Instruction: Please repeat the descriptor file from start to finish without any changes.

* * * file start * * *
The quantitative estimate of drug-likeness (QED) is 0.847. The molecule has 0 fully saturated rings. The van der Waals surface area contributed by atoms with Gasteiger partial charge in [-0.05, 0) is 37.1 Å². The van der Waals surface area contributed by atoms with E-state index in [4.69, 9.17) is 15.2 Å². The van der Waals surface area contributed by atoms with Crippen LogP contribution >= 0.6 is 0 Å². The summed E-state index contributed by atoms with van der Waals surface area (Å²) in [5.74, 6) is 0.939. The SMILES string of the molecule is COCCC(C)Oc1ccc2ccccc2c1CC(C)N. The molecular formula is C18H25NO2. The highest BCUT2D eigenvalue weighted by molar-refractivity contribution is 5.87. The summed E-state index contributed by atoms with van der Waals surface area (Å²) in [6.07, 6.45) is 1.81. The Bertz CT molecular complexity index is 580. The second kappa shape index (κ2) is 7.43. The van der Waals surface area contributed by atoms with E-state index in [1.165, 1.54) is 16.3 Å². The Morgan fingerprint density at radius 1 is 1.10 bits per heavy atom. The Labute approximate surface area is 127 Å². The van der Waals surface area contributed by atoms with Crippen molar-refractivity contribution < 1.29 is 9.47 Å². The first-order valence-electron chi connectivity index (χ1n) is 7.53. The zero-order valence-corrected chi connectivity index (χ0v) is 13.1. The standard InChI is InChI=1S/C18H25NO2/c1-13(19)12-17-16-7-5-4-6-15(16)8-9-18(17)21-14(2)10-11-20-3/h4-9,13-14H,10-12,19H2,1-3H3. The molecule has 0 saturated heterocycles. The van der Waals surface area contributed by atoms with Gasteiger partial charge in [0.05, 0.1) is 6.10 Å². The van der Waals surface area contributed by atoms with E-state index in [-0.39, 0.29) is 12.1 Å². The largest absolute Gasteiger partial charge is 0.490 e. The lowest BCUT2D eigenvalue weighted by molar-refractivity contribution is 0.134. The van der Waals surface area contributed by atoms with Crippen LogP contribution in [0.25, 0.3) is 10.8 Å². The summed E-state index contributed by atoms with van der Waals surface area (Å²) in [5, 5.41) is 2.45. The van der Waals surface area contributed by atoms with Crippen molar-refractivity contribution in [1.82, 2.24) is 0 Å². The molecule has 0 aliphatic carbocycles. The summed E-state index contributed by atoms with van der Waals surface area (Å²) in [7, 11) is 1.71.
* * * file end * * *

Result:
The quantitative estimate of drug-likeness (QED) is 0.847. The molecule has 0 fully saturated rings. The van der Waals surface area contributed by atoms with Gasteiger partial charge in [-0.05, 0) is 37.1 Å². The van der Waals surface area contributed by atoms with E-state index in [4.69, 9.17) is 15.2 Å². The van der Waals surface area contributed by atoms with Crippen LogP contribution >= 0.6 is 0 Å². The summed E-state index contributed by atoms with van der Waals surface area (Å²) in [5.74, 6) is 0.939. The SMILES string of the molecule is COCCC(C)Oc1ccc2ccccc2c1CC(C)N. The molecular formula is C18H25NO2. The highest BCUT2D eigenvalue weighted by molar-refractivity contribution is 5.87. The summed E-state index contributed by atoms with van der Waals surface area (Å²) in [6.07, 6.45) is 1.81. The Bertz CT molecular complexity index is 580. The second kappa shape index (κ2) is 7.43. The van der Waals surface area contributed by atoms with E-state index in [1.165, 1.54) is 16.3 Å². The Morgan fingerprint density at radius 1 is 1.10 bits per heavy atom. The Labute approximate surface area is 127 Å². The van der Waals surface area contributed by atoms with Crippen molar-refractivity contribution < 1.29 is 9.47 Å². The first-order valence-electron chi connectivity index (χ1n) is 7.53. The zero-order valence-corrected chi connectivity index (χ0v) is 13.1. The standard InChI is InChI=1S/C18H25NO2/c1-13(19)12-17-16-7-5-4-6-15(16)8-9-18(17)21-14(2)10-11-20-3/h4-9,13-14H,10-12,19H2,1-3H3. The molecule has 0 saturated heterocycles. The van der Waals surface area contributed by atoms with Gasteiger partial charge in [0.05, 0.1) is 6.10 Å². The van der Waals surface area contributed by atoms with E-state index in [-0.39, 0.29) is 12.1 Å². The largest absolute Gasteiger partial charge is 0.490 e. The lowest BCUT2D eigenvalue weighted by molar-refractivity contribution is 0.134. The van der Waals surface area contributed by atoms with Crippen LogP contribution in [0.25, 0.3) is 10.8 Å². The summed E-state index contributed by atoms with van der Waals surface area (Å²) in [5, 5.41) is 2.45. The van der Waals surface area contributed by atoms with Crippen molar-refractivity contribution in [1.82, 2.24) is 0 Å². The molecule has 0 aliphatic carbocycles. The summed E-state index contributed by atoms with van der Waals surface area (Å²) in [7, 11) is 1.71.